Extremist corpses poison life in Iraq’s Mosul

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Iraqi men check a site in the city of Mosul where bodies of alleged Daesh militants remain on January 11, 2018. (AFP)
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Iraqi men cover their noses as they check a site in the city of Mosul where bodies of alleged Daesh militants remain on January 11, 2018. (AFP)
Updated 22 January 2018
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Extremist corpses poison life in Iraq’s Mosul

MOSUL, Iraq: For three years, extremists made life in Iraq’s Mosul impossible. Now, six months after their defeat, even their corpses are polluting everyone’s existence as no one wants to move them.
The rare few who dare to venture into Mosul’s historic center do so with their nose and mouth firmly covered with masks or scarves to keep out the stench.
Amid the rubble-strewn alleys overlooking the River Tigris, unburied human remains are rotting.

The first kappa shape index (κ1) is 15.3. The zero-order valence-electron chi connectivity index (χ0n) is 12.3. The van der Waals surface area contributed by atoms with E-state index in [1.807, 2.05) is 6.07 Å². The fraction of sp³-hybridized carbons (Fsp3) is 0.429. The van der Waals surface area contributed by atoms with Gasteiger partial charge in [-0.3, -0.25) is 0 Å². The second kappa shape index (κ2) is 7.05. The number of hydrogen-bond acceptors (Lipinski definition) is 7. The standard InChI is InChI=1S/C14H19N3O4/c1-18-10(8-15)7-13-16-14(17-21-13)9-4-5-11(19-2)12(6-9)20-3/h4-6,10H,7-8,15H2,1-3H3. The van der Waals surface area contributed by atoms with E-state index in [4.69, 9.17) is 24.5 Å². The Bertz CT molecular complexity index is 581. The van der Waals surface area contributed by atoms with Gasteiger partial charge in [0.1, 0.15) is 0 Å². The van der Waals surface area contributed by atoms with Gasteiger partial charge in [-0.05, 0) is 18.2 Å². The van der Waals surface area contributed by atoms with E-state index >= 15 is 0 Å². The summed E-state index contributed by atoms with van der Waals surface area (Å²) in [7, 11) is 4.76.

They are the bodies of Daesh extremists, residents and the civil defense say, pointing to their Afghan robes, long beards, and sometimes even suicide belts.
Here and there, on a wall or on a road sign, are scribbled the words “Cemetery for the people of Daesh.”
The extremists seized second city Mosul in July 2014, imposing their rigid interpretation of Islam on inhabitants and dispensing brutal punishments for those who did not obey.
Iraqi forces declared victory against Daesh in the city in July 2017, after months of fighting that killed hundreds of civilians and caused tens of thousands to flee.
But six months on, the putrefying bodies of extremists killed in the battle are preventing some residents from returning home.
Othman Ahmad, an unemployed 35-year-old, said he would not go back to living in the Old City with his wife and two children as long as the corpses remained.
“We’re scared with all these bodies and this awful smell,” he told AFP, in an alley not far from his former home, now barely recognizable after the destruction.
Not far off, Abu Shaker, 60, said he was terrified the bodies might lead to “germs and epidemics.”
But civil defense teams say it is not their job to remove the corpses of Daesh militants.
Their mission, which ended on January 10, was to extract the bodies of civilians from the rubble so their families could bury them.
For months on end, during and after the battle, they retrieved the remains of men, women and children and carried them away in black body bags.
There is no official death toll for civilians killed in the battle for Mosul, but the United Nations and a monitoring group have said hundreds were killed.